Should I invest in a college savings plan or pay back my mortgage early ?
My wife and I have 2 young children (2 and 4), we live in California and our income is around 200k/year. We owe $700k on our mortgage (rate: 6.25%, 30 year fixed) and we try to contribute the maximum to our 401ks.
what if we can save an extra $10k or $20k next year ?
should we invest them in a college savings plan (529) or should we try to reimburse our mortgage early?
I'm mostly interested in the tax benefits of these 2 approaches.
- Anonymous1 decade agoFavorite Answer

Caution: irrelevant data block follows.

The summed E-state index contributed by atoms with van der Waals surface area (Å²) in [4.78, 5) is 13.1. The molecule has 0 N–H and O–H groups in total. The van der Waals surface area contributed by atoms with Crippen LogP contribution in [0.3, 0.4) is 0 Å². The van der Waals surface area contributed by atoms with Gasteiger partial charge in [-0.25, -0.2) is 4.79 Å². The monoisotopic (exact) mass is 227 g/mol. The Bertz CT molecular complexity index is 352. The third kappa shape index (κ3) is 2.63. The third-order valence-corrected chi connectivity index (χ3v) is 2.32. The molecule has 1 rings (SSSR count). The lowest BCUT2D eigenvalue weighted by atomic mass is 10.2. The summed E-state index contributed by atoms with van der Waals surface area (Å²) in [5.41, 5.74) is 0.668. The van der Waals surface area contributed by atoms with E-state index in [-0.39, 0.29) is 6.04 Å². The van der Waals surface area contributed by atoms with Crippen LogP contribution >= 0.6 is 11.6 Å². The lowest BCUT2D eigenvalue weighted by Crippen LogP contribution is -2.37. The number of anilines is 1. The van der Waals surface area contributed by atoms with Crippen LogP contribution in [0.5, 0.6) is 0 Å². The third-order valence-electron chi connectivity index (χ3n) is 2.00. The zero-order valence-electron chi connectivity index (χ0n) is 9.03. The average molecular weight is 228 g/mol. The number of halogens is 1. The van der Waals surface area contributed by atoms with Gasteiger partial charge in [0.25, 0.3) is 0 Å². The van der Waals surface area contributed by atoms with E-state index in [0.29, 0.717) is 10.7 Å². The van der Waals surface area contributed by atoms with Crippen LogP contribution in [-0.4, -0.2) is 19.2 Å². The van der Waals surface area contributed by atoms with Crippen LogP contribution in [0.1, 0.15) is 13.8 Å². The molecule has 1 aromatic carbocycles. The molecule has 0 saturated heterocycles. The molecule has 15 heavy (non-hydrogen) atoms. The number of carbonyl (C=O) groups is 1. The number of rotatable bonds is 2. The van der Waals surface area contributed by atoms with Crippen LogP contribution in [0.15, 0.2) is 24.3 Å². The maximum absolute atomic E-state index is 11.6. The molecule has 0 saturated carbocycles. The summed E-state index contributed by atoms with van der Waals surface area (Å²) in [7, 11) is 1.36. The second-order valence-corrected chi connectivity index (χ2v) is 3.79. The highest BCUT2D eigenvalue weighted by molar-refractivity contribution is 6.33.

pay off the mortagage!!!
- Uncle LeoLv 51 decade ago
Since you're mostly interested in tax benefits, let's start with those. There are no tax benefits to paying your mortgage off early. In fact, you lose the deduction for mortgage interest sooner. However, paying off your mortgage early is a good idea because you get a major debt out of your life.
The tax benefits of a 529 plan would be that the assets in the plan grow without taxation. So, if you have 529 accounts, the interest, dividends and other income earned by those accounts won't be taxed to you in the year they are earned. Further, if the money in the account is used to pay "qualified expenses," (which basically means tuition and fees, books, and living expenses of the student), it is never taxed. If the money in the income is withdrawn for any other purpose, you have to pay federal and state income taxes and a 10% penalty.